Maja Pawinska Sims 25 Oct 2018 // 12:00AM GMT
WASHINGTON, DC — Brands need to be more proactive in taking control of their digital reputation and what appears about their company online, Goldman Sachs VP digital & social media strategy Kaydee Bridges told the PRovoke Global Summit.
Talking to Howard Opinsky, president of digital reputation management company Five Blocks, Bridges said: “When the financial crisis happened we weren’t doing much at all in terms of having a content strategy. We learned the hard way that you have to tell stories yourselves or other people will do so.”
Bridges said digital content – from infographics to a speaker series, on channels including Snapchat, Instagram and Facebook – had been a key element of Goldman Sachs rebuilding its reputation: “Years ago, regulated companies just didn’t get social, but our management have totally bought in. We now have a studio, and we’re producing really interesting and engaging content across all our channels. We’re trying to make things visually engaging to an intellectually-curious audience, and they do come away being more favourable towards our brand.”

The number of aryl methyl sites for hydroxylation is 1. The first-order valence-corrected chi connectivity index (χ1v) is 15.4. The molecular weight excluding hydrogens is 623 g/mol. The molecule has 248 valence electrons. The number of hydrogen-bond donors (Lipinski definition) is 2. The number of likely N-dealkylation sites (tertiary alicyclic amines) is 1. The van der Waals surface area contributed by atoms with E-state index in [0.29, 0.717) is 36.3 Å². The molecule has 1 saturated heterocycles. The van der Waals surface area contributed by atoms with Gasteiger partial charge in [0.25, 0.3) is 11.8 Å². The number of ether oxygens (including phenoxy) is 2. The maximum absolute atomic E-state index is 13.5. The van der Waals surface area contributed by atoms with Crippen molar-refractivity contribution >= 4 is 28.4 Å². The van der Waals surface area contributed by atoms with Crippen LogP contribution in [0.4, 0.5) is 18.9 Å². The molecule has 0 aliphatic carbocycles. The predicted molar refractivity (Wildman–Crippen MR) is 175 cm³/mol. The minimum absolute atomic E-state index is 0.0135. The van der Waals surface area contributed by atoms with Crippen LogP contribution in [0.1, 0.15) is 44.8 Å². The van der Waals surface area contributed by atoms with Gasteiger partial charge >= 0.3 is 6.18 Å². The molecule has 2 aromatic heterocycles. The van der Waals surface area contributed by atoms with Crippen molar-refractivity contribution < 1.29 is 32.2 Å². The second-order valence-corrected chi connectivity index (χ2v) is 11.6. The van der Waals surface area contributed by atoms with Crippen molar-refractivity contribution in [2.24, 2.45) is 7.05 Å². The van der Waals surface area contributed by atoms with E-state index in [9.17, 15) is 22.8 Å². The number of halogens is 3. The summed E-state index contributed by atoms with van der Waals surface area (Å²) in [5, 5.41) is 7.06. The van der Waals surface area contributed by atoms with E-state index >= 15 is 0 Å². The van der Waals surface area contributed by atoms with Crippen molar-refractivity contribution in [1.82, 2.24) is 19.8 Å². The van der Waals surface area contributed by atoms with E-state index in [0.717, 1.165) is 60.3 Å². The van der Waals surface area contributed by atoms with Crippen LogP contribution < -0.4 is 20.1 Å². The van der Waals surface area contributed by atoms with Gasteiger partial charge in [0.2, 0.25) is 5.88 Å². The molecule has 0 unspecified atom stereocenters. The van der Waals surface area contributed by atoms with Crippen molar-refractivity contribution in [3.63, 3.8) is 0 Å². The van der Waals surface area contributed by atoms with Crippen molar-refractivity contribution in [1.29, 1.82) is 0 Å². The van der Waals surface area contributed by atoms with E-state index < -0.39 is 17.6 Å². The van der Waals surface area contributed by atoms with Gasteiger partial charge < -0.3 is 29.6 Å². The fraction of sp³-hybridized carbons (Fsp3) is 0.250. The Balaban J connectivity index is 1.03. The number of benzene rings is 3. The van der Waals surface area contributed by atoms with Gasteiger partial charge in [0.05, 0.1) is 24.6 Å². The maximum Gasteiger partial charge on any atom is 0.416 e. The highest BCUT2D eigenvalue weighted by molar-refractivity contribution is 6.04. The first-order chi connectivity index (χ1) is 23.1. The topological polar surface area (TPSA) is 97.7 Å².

Opinsky said it was often hard for stakeholders to “get their arms round” a company’s online reputation: “The only way for stakeholders to make sense of who are you and what are you all about is to go through the lens of search. Google has become a place where people go to ask questions, to find information, to make judgements and come up with a point of view about you or your business.
“So many folks get frustrated because they don’t understand how the algorithm works and why certain information comes up about their company, but the truth is, much of it is influence-able. There’s an element of SEO but when you’re talking about managing your reputation digitally you need to be proactive: don’t want until there’s a problem or disinformation or stories you don’t like – work to build a better reputation for yourself.”
Bridges agreed: “I think the key to digital reputation management is not the algorithm, it’s attention. If you create interesting, engaging, valuable content, that’s where you’re going to win and hack the algorithm, because people know your content is worth their time. We have a sceptical audience. If people share our content and say ‘This is from Goldman Sachs…but it’s still pretty cool.’ that’s a win for us.”